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Crosman 2300S silhouette pistol
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Picture of Bill/Oregon
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I am about out of anything air-related and decided I needed an inexpensive air pistol for shooting in the house and garage. Should see this thing on Monday. It's a CO2 gun, avoiding all the added expense of running a PCP. I know the first order of business is smoothing the trigger, then adding wood grips. Looking forward to it.
Hoping the choked Lothar Walther barrel makes it the shooter it could be.

https://www.crosman.com/2300s-silhouette-pistol-177


There is hope, even when your brain tells you there isn’t.
– John Green, author
 
Posts: 14087 | Location: Alamogordo, NM | Registered: 03 June 2000Reply With Quote
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How does it shoot?
 
Posts: 1271 | Location: N.J | Registered: 16 October 2004Reply With Quote
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Picture of Bill/Oregon
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J -- as well is it can with the lousy trigger. That's the weak point and I will work on it. That barrel wants to shoot!


There is hope, even when your brain tells you there isn’t.
– John Green, author
 
Posts: 14087 | Location: Alamogordo, NM | Registered: 03 June 2000Reply With Quote
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I got a 2300s and it got me interested. First off it is extremely accurate as is. The trigger while not awful is nothing to write home about. At least it has Crosman's adjustable sear spring so you can adjust the pull some. My next step was to pick up a standard 2240, replace the plastic breech with a steel breech, then install what is called a Supersear, about $27 on ebay and a roller trigger, about $45 on ebay also. The Supersear does not have the finest finish, so I stoned the surfaces that the trigger contact and the one that contacts the hammer(striker) and that improved things considerably. Next step was to put in one of the adjustable Crosman sear springs. With the tension all the way down the pull was about 7 oz and not really reliable so I adjusted it up to 12 oz where it is totally reliable and crisp. I basically took a $68 gun, added about $140 in parts, ( supersear, roller trigger, adjustable sear spring, and a rear sight that would fit the steel breech) All the parts other than the steel breech were from ebay, and it was direct from Crosman. Off a rest at 10 meters/yards with a rest if I am careful I can get sub dime size groups. My patio table and plastic shooting rest are not the steadiest thing going either.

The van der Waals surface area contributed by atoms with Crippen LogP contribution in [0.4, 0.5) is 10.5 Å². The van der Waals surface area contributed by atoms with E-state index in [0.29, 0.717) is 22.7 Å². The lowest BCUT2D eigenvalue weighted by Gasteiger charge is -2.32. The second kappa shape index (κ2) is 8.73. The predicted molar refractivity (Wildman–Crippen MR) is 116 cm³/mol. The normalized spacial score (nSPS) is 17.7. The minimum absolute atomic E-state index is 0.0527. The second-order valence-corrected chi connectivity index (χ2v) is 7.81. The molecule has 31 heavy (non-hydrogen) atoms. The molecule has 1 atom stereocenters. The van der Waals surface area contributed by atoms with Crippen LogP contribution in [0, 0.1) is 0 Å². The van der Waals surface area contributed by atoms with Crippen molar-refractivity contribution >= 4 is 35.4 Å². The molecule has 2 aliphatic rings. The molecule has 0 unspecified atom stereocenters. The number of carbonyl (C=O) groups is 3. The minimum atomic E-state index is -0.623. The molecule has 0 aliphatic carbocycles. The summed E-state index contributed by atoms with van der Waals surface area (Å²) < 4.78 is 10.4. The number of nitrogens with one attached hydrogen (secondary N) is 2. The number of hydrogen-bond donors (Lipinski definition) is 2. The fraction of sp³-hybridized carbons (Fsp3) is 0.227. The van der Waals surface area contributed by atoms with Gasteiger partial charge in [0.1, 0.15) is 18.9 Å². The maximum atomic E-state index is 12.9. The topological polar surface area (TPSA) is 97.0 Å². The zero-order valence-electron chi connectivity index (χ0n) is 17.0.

Right now I have parts on order to complete another, using a Lothar Walther barrel and a 3 lever two stage trigger from Crosman. I am getting the barrel and breech from alliance hobbies because their breech has 3 screws to hold the barrel vs one in the breech direct from Crosman.

The 22xx series from Crosman, CO2 powered, in .177 or .22 cal are kind of like AR 15's of the air gun world. You can get long barrels and stocks to make carbines also, but I have a few nice spring powered rifles so will pass. I also did not want to get into the PCP game as I would need a special compressor, filter, and possibly a tank to store compressed air, running into several thousands of dollars for higher end stuff.